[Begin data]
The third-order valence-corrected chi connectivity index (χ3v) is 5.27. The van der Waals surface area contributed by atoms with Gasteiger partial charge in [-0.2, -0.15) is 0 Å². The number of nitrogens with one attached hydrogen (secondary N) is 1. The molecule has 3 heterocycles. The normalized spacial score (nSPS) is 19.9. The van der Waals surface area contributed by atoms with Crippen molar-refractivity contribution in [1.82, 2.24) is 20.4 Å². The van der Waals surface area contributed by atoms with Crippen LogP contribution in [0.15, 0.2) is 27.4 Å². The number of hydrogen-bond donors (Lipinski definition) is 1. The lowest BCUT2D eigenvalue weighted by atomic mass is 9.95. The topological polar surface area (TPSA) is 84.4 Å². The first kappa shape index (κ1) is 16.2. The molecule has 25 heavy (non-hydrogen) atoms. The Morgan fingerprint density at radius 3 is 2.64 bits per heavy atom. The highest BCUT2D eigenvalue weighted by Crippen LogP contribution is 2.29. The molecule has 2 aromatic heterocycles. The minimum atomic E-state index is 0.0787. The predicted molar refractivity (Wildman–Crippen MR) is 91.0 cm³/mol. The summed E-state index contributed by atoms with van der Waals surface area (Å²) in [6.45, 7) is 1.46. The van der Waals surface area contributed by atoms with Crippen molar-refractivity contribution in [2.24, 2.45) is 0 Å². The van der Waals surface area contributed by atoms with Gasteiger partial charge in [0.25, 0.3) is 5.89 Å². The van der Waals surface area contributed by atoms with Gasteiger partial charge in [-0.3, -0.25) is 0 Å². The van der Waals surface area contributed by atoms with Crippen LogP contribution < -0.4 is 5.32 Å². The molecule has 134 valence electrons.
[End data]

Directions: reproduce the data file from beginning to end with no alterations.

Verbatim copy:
The third-order valence-corrected chi connectivity index (χ3v) is 5.27. The van der Waals surface area contributed by atoms with Gasteiger partial charge in [-0.2, -0.15) is 0 Å². The number of nitrogens with one attached hydrogen (secondary N) is 1. The molecule has 3 heterocycles. The normalized spacial score (nSPS) is 19.9. The van der Waals surface area contributed by atoms with Crippen molar-refractivity contribution in [1.82, 2.24) is 20.4 Å². The van der Waals surface area contributed by atoms with Crippen LogP contribution in [0.15, 0.2) is 27.4 Å². The number of hydrogen-bond donors (Lipinski definition) is 1. The lowest BCUT2D eigenvalue weighted by atomic mass is 9.95. The topological polar surface area (TPSA) is 84.4 Å². The first kappa shape index (κ1) is 16.2. The molecule has 25 heavy (non-hydrogen) atoms. The Morgan fingerprint density at radius 3 is 2.64 bits per heavy atom. The highest BCUT2D eigenvalue weighted by Crippen LogP contribution is 2.29. The molecule has 2 aromatic heterocycles. The minimum atomic E-state index is 0.0787. The predicted molar refractivity (Wildman–Crippen MR) is 91.0 cm³/mol. The summed E-state index contributed by atoms with van der Waals surface area (Å²) in [6.45, 7) is 1.46. The van der Waals surface area contributed by atoms with Crippen molar-refractivity contribution in [2.24, 2.45) is 0 Å². The van der Waals surface area contributed by atoms with Gasteiger partial charge in [0.25, 0.3) is 5.89 Å². The van der Waals surface area contributed by atoms with Gasteiger partial charge in [-0.3, -0.25) is 0 Å². The van der Waals surface area contributed by atoms with Crippen LogP contribution < -0.4 is 5.32 Å². The molecule has 134 valence electrons.